A craftsman, visionary, and warrior, Shef has risen from slavery to become king of a mighty Viking nation. But his growing kingdom menaces all of Europe, and he has made many powerful enemies. Chief among his enemies are the Knights of the Lance, a fanatical order of soldiers sworn to bring Shef down, no matter what the cost.
To defeat Shef, they will go to extraordinary lengths to find the sacred spear of Christ—and resurrect the Holy Roman Empire.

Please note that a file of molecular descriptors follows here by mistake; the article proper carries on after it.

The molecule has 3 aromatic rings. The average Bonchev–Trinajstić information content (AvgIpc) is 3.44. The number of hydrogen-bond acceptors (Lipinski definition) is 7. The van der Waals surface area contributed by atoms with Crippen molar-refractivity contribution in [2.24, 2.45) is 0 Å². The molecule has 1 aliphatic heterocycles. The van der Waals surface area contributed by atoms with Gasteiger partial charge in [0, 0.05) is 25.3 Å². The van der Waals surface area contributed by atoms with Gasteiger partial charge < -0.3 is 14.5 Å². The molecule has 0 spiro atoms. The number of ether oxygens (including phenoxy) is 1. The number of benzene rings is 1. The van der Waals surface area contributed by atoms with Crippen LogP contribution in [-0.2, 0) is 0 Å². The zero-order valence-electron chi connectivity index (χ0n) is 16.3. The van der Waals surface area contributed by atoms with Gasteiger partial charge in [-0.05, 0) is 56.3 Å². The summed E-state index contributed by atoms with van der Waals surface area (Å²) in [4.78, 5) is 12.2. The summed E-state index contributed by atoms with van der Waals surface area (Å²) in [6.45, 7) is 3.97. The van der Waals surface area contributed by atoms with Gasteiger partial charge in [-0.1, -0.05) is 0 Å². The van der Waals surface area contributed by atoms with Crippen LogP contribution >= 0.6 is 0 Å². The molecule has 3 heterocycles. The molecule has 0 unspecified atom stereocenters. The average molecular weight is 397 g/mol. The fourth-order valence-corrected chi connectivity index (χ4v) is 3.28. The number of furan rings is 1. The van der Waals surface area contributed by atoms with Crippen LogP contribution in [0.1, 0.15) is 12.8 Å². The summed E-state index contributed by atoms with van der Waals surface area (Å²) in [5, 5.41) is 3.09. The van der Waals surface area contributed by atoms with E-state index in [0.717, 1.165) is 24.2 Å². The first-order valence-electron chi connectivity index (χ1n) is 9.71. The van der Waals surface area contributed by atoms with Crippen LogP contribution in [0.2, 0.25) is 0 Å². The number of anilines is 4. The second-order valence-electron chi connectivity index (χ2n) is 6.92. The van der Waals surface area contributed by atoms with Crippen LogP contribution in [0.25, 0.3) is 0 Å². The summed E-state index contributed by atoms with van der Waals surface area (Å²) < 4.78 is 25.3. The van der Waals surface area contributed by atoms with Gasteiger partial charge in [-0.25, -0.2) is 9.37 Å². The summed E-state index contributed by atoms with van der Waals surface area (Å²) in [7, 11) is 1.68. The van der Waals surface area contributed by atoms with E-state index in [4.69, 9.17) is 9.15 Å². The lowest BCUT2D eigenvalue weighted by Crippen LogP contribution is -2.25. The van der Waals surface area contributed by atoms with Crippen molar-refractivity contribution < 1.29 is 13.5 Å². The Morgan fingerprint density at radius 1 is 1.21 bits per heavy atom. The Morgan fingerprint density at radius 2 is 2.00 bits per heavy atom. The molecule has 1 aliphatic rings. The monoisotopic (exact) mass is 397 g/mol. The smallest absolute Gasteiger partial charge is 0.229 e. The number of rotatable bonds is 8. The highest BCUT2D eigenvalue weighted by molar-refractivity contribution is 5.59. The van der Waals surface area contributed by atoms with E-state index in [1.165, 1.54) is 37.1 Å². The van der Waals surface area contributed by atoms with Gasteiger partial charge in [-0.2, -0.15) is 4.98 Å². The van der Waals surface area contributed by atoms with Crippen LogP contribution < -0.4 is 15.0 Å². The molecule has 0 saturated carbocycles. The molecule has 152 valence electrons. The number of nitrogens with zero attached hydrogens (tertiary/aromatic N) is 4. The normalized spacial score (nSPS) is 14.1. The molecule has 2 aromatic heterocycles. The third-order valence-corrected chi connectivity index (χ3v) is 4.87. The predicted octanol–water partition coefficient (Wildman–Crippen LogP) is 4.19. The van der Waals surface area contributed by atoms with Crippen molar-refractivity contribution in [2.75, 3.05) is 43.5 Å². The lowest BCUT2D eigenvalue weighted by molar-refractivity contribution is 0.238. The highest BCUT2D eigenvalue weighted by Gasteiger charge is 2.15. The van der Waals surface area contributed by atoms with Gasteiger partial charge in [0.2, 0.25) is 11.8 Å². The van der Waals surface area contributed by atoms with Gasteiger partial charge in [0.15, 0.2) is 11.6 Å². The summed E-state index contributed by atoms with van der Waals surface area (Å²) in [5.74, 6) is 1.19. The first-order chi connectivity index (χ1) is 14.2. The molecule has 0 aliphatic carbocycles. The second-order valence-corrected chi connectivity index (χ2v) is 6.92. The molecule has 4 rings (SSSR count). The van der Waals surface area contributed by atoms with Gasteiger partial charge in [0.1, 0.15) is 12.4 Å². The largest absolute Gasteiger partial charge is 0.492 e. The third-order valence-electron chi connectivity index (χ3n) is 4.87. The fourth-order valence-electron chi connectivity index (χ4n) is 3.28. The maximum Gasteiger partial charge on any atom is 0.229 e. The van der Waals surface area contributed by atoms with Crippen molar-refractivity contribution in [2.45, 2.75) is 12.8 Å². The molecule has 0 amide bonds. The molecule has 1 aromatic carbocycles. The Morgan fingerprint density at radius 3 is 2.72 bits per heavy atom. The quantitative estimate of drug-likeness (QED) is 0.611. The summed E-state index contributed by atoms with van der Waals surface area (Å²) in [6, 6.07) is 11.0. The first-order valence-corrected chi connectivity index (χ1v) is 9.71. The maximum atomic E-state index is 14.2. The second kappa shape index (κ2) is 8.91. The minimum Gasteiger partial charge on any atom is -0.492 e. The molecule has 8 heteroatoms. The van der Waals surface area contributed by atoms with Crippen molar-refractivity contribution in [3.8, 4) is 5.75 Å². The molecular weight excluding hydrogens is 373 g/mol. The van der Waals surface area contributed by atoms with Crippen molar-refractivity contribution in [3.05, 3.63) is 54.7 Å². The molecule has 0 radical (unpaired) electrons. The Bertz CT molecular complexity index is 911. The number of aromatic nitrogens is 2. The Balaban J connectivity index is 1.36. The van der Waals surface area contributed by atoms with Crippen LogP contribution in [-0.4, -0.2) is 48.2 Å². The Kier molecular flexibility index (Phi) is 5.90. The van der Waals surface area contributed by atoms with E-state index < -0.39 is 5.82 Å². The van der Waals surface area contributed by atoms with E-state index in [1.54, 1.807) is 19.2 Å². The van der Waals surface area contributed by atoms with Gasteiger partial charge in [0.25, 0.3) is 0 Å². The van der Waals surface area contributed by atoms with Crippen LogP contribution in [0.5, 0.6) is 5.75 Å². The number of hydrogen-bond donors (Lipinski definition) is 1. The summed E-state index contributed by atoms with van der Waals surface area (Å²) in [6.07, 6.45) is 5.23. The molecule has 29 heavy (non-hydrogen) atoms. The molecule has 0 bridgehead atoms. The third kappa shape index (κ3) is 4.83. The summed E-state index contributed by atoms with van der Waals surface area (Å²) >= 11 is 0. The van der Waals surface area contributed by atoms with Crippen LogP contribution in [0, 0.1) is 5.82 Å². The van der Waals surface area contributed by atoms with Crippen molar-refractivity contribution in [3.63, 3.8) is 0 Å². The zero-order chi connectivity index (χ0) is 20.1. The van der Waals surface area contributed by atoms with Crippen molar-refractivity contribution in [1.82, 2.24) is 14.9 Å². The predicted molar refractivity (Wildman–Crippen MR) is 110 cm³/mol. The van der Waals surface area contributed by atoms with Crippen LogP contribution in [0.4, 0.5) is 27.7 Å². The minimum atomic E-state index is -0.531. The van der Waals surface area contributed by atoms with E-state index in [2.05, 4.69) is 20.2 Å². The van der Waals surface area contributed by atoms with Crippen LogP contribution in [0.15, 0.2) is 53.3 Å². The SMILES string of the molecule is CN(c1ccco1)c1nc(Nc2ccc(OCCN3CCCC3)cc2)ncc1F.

Driven by dreams, Shef battles to change the course of history, but even the gods themselves may be plotting against him....
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Harry Harrison is an American science fiction author best known for his character the Stainless Steel Rat and the novel Make Room! Make Room! (1966), the basis for the film Soylent Green.Excerpt. © Reprinted by permission. All rights reserved.:
One King's Way